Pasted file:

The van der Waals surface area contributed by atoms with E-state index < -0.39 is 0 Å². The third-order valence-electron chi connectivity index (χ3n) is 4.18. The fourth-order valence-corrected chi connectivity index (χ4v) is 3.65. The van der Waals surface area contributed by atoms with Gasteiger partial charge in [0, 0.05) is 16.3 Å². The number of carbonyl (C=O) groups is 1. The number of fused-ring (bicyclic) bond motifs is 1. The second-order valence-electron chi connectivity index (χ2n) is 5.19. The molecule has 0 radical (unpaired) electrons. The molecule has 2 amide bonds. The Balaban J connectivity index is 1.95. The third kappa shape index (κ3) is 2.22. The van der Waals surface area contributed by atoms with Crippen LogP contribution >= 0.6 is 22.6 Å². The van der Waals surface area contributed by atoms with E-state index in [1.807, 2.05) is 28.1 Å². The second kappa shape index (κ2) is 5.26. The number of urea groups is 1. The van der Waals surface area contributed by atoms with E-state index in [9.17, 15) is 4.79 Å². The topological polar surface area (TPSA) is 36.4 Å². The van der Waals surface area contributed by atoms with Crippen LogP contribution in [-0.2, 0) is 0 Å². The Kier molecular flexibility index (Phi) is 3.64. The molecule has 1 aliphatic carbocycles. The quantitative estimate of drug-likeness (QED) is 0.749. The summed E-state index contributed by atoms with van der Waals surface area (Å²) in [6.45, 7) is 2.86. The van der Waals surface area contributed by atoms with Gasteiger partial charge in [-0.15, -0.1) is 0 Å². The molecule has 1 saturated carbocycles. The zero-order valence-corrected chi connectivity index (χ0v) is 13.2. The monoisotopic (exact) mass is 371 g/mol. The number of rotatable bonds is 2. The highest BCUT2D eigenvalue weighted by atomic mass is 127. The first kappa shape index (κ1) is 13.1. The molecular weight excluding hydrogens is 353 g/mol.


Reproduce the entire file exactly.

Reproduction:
The van der Waals surface area contributed by atoms with E-state index < -0.39 is 0 Å². The third-order valence-electron chi connectivity index (χ3n) is 4.18. The fourth-order valence-corrected chi connectivity index (χ4v) is 3.65. The van der Waals surface area contributed by atoms with Gasteiger partial charge in [0, 0.05) is 16.3 Å². The number of carbonyl (C=O) groups is 1. The number of fused-ring (bicyclic) bond motifs is 1. The second-order valence-electron chi connectivity index (χ2n) is 5.19. The molecule has 0 radical (unpaired) electrons. The molecule has 2 amide bonds. The Balaban J connectivity index is 1.95. The third kappa shape index (κ3) is 2.22. The van der Waals surface area contributed by atoms with Crippen LogP contribution >= 0.6 is 22.6 Å². The van der Waals surface area contributed by atoms with E-state index in [1.807, 2.05) is 28.1 Å². The second kappa shape index (κ2) is 5.26. The number of urea groups is 1. The van der Waals surface area contributed by atoms with E-state index in [9.17, 15) is 4.79 Å². The topological polar surface area (TPSA) is 36.4 Å². The van der Waals surface area contributed by atoms with Crippen LogP contribution in [-0.2, 0) is 0 Å². The Kier molecular flexibility index (Phi) is 3.64. The molecule has 1 aliphatic carbocycles. The quantitative estimate of drug-likeness (QED) is 0.749. The summed E-state index contributed by atoms with van der Waals surface area (Å²) in [6.45, 7) is 2.86. The van der Waals surface area contributed by atoms with Gasteiger partial charge in [-0.15, -0.1) is 0 Å². The molecule has 1 saturated carbocycles. The zero-order valence-corrected chi connectivity index (χ0v) is 13.2. The monoisotopic (exact) mass is 371 g/mol. The number of rotatable bonds is 2. The highest BCUT2D eigenvalue weighted by atomic mass is 127. The first kappa shape index (κ1) is 13.1. The molecular weight excluding hydrogens is 353 g/mol.